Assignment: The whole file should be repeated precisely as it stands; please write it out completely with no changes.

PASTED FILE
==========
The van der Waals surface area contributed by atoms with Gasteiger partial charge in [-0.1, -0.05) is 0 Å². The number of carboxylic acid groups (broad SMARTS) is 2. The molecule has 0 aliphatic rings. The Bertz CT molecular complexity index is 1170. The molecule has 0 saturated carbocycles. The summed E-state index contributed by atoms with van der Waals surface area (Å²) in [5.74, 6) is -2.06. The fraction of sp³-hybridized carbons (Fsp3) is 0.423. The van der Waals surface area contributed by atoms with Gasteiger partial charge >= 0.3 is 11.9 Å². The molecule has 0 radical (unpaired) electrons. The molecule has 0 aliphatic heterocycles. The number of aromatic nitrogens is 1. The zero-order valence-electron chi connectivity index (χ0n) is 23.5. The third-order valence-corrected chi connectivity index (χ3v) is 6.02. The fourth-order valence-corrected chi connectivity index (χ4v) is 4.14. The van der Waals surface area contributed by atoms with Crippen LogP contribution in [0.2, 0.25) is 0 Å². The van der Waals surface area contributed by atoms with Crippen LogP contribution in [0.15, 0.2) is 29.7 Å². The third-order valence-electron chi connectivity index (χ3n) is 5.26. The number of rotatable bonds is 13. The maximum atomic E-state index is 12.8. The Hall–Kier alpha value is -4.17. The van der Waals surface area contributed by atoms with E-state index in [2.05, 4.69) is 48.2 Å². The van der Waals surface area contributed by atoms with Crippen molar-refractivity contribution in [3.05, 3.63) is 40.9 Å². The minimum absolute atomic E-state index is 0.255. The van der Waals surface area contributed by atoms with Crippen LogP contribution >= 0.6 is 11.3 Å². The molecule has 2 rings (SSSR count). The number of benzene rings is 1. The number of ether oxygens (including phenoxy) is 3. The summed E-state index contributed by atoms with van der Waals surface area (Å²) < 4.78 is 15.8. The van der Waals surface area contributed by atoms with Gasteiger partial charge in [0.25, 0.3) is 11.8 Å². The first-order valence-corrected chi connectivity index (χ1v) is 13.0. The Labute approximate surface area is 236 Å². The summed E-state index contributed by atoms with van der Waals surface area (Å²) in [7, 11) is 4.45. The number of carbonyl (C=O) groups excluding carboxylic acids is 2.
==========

The van der Waals surface area contributed by atoms with Gasteiger partial charge in [-0.1, -0.05) is 0 Å². The number of carboxylic acid groups (broad SMARTS) is 2. The molecule has 0 aliphatic rings. The Bertz CT molecular complexity index is 1170. The molecule has 0 saturated carbocycles. The summed E-state index contributed by atoms with van der Waals surface area (Å²) in [5.74, 6) is -2.06. The fraction of sp³-hybridized carbons (Fsp3) is 0.423. The van der Waals surface area contributed by atoms with Gasteiger partial charge >= 0.3 is 11.9 Å². The molecule has 0 radical (unpaired) electrons. The molecule has 0 aliphatic heterocycles. The number of aromatic nitrogens is 1. The zero-order valence-electron chi connectivity index (χ0n) is 23.5. The third-order valence-corrected chi connectivity index (χ3v) is 6.02. The fourth-order valence-corrected chi connectivity index (χ4v) is 4.14. The van der Waals surface area contributed by atoms with Crippen LogP contribution in [0.2, 0.25) is 0 Å². The van der Waals surface area contributed by atoms with Crippen LogP contribution in [0.15, 0.2) is 29.7 Å². The third-order valence-electron chi connectivity index (χ3n) is 5.26. The number of rotatable bonds is 13. The maximum atomic E-state index is 12.8. The Hall–Kier alpha value is -4.17. The van der Waals surface area contributed by atoms with E-state index in [2.05, 4.69) is 48.2 Å². The van der Waals surface area contributed by atoms with Crippen molar-refractivity contribution in [3.05, 3.63) is 40.9 Å². The minimum absolute atomic E-state index is 0.255. The van der Waals surface area contributed by atoms with Crippen LogP contribution >= 0.6 is 11.3 Å². The molecule has 2 rings (SSSR count). The number of benzene rings is 1. The number of ether oxygens (including phenoxy) is 3. The summed E-state index contributed by atoms with van der Waals surface area (Å²) < 4.78 is 15.8. The van der Waals surface area contributed by atoms with Gasteiger partial charge in [0.25, 0.3) is 11.8 Å². The first-order valence-corrected chi connectivity index (χ1v) is 13.0. The Labute approximate surface area is 236 Å². The summed E-state index contributed by atoms with van der Waals surface area (Å²) in [7, 11) is 4.45. The number of carbonyl (C=O) groups excluding carboxylic acids is 2.